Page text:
1. On October 7, 1912, one Pandurang made a will, Exhibit 18, during his last illness in which he announced his intention of adopting the defendant-appellant and directed him to redeem the lands of the plaintiff-respondent and his mother Krishnabai, the daughter of Chewubai the sister of the testator. Chewubai, Krishnabai and the plaintiff-respondent had apparently all been living with the testator. The appellant was at the time absent in Benarea but returned soon afterwards. On October' 16, nine days after the will, he was formally adopted by the testator. The testator died a few days later.
2. In 1924 the respondent filed the present suit to compel the appellant to carry out the directions in the will and to redeem the mortgaged property belonging to the plaintiff-respondent. The defendant-appellant resisted the claim on three grounds: firstly, that the will was in respect of ancestral property and the testator had no power to make it; secondly, the directions therein were not mandatory but at the most recommendatory; and, thirdly, these directions were void for uncertainty. Both the lower Courts held in favour of the plaintiff-respondent and decreed the claim, directing that the plaintiff's costs of redemption should be recoverable from the appellant. The defendant appeals.
3. It is argued for the appellant that, according to the latest pro of their Lordships of the Privy Council in Krishna- murthi Ayyar v. Krishnamurthi Ayyar with the single exception of an arrangement regulating the right of an adopting widow as against an adopted son, any limitation on the power the estate of the adopted son is invalid. For the respondent, reliance is placed on Kashibai v. Tatya : AIR1916Bom312 that the adoption and the will together constituted a family arrangement by which the appellant is bound. In regard to the Privy Council case cited above, it is argued that it only lays down the law where the adopted boy is a minor and not where, as here and in the Bombay case, he is a major.
4. No text is available on the point. On the ordinary principles of Hindu law and the nature of a joint coparcener the appellant's interest began from the date of his adoption, namely, on October 16, 1912. The will, though made previously, could only take effect from the death of the teatator and the testator, therefore, was in fact disposing of property in which the appellant had a coparcener's interest and which he could not do even with the eons' consent: Bhikhabhai v. Purshoitam I.L.R(1926) . 50 Bom. 558 The words family arrangement,' on which the decision in Kashibai v. Tatya is founded are not easily capable of legal analysis. At the best it can be treated in one of two ways. It may be said that the adoption was a species of contract and that the performance of the stipulation in the will was a part of this contract or even a condition precedent. It is difficult to reconcile the entire idea of adoption with all its spiritual benefit to the adoptive father and the continuity of the joint family with the notion of a contract, Or again, it may be said that the adopted son cannot be allowed to approbate and reprobate, which in effect reduces itself to a rule of evidence and stopped, again based on his adoption as a contract. The decision itself of the Privy Council in Kriahnamurthi Ayyar v. Kriahnamurthi Ayyar was doubtless in regard to a minor. But their Lordships examined the matter on principle at page 262, and therefore the entire reasoning, against from the question of the consent of the natural father of the minor, applies to the validity of a will such as the present, the only difference being that here the question is not of the consent of the natural father but of the person adopted himself, which does Hot make any essential difference in the principles laid down by their Lordships of the Privy Council or their application to the question of the validity of such a will. A logical consequence of the opposite view would be that there would be no limitation on testamentary powers against an adopted son who is a major and who consents. In the result, therefore, I find it impossible to reconcile the essential notions of a Hindu adoption with the validity of the will such as the present and with the observations of their Lordships of the Privy Council and the reasoning in Kashibai v. Tatya.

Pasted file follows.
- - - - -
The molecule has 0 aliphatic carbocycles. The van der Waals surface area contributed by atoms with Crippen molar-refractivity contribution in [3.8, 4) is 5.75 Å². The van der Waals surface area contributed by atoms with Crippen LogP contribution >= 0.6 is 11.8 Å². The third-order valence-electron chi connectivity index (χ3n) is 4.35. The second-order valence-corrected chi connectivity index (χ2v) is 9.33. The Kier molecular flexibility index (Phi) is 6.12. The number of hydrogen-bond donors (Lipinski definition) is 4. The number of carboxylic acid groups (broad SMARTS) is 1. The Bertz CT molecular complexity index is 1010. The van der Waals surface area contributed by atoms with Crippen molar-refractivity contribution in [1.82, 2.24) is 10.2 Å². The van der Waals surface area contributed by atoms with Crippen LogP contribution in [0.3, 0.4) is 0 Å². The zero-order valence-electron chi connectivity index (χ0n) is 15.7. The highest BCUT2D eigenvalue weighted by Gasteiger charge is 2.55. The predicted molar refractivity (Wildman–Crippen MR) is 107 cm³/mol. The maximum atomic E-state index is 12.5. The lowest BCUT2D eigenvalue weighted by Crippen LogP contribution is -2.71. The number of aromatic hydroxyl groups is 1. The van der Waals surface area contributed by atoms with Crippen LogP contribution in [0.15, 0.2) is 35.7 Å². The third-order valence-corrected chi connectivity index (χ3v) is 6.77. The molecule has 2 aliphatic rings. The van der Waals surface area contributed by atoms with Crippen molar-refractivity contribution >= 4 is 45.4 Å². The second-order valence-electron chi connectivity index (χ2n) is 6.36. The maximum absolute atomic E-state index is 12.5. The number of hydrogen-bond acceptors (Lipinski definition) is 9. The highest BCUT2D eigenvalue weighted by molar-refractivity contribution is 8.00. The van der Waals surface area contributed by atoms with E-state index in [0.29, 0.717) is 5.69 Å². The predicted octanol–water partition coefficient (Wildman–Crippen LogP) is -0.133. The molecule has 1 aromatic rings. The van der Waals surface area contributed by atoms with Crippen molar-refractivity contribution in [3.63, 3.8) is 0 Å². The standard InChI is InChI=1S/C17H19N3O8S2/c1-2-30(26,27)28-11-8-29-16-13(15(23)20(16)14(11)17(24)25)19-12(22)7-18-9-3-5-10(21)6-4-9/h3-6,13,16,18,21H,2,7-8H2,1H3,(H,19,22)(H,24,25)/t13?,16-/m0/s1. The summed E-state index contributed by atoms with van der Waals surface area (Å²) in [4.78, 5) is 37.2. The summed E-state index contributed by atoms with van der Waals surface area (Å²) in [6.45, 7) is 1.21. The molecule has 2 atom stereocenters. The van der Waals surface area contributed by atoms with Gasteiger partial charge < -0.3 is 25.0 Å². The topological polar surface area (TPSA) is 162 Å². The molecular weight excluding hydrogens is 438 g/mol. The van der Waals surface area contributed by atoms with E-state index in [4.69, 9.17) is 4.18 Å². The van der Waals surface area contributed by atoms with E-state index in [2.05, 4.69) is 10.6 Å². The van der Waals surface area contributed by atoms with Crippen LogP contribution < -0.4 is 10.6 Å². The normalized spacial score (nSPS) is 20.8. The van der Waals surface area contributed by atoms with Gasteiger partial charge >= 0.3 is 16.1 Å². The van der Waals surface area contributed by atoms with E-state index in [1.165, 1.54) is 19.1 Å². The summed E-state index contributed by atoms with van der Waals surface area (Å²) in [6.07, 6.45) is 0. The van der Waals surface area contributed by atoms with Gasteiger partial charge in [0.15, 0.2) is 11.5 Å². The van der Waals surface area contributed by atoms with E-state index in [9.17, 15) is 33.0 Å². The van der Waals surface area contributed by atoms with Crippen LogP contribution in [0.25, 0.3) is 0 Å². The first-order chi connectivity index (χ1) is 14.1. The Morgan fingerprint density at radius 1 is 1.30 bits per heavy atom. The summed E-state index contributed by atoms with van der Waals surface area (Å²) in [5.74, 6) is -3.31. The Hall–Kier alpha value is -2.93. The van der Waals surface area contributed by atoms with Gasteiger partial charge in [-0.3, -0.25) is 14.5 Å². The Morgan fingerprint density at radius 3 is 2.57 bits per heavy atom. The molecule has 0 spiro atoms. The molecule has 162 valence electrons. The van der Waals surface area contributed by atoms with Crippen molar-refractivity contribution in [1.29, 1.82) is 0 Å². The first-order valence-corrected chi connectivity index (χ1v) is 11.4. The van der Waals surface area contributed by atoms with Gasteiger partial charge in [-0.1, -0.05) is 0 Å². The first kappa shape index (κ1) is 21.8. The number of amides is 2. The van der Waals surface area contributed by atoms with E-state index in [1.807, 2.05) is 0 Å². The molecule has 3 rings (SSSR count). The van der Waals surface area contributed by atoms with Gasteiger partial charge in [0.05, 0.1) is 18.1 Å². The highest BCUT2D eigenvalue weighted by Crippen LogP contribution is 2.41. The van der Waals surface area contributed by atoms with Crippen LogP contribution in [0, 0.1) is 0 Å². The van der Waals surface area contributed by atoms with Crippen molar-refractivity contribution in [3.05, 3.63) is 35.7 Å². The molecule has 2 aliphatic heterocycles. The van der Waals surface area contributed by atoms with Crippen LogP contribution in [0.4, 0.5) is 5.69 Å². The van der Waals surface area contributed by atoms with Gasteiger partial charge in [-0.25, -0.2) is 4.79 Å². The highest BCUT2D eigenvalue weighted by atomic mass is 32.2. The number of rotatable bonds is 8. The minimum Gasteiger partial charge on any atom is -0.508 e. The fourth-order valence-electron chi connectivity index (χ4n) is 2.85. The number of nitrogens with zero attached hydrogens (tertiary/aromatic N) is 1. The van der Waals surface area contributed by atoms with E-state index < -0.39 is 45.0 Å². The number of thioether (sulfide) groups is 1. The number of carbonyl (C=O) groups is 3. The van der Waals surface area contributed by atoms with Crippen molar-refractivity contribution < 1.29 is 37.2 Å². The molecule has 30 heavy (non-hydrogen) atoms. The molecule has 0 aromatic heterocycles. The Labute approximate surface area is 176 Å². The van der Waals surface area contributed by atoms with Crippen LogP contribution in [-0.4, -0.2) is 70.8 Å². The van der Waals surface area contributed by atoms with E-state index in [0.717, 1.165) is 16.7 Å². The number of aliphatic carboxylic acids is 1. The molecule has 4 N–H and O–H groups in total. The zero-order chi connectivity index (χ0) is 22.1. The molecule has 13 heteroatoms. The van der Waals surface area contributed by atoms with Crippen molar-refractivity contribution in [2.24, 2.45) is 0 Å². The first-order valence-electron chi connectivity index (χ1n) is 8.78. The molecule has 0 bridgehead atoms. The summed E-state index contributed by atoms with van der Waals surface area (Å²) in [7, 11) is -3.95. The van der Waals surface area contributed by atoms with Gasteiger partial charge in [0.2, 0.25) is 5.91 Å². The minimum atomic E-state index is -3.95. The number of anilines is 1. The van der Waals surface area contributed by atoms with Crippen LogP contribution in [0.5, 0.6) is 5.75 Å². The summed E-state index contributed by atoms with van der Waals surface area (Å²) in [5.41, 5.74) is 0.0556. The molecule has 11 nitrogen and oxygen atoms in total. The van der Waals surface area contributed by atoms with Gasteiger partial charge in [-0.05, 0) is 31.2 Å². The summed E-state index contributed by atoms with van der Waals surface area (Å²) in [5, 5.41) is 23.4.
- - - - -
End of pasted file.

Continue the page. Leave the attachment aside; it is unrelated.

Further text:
5. It is not, therefore, necessary, to consider the last two points. Bat it appears to me that on the second point the lower Courts were right in holding that the directions were mandatory and not merely recommendatory as against the single word contributing' are detailed directions, leaving no doubt as to the testator's wishes.
6. Similarly on the third point, there was no such uncertainty in my opinion as to render these provisions void.
7. Differing as I do from the lower Courts, therefore, on the first point, the appeal must be allowed and the decrees of the lower Courts set aside and the plaintiff's suit dismissed.
8. The respondent must pay the appellant's costs throughout.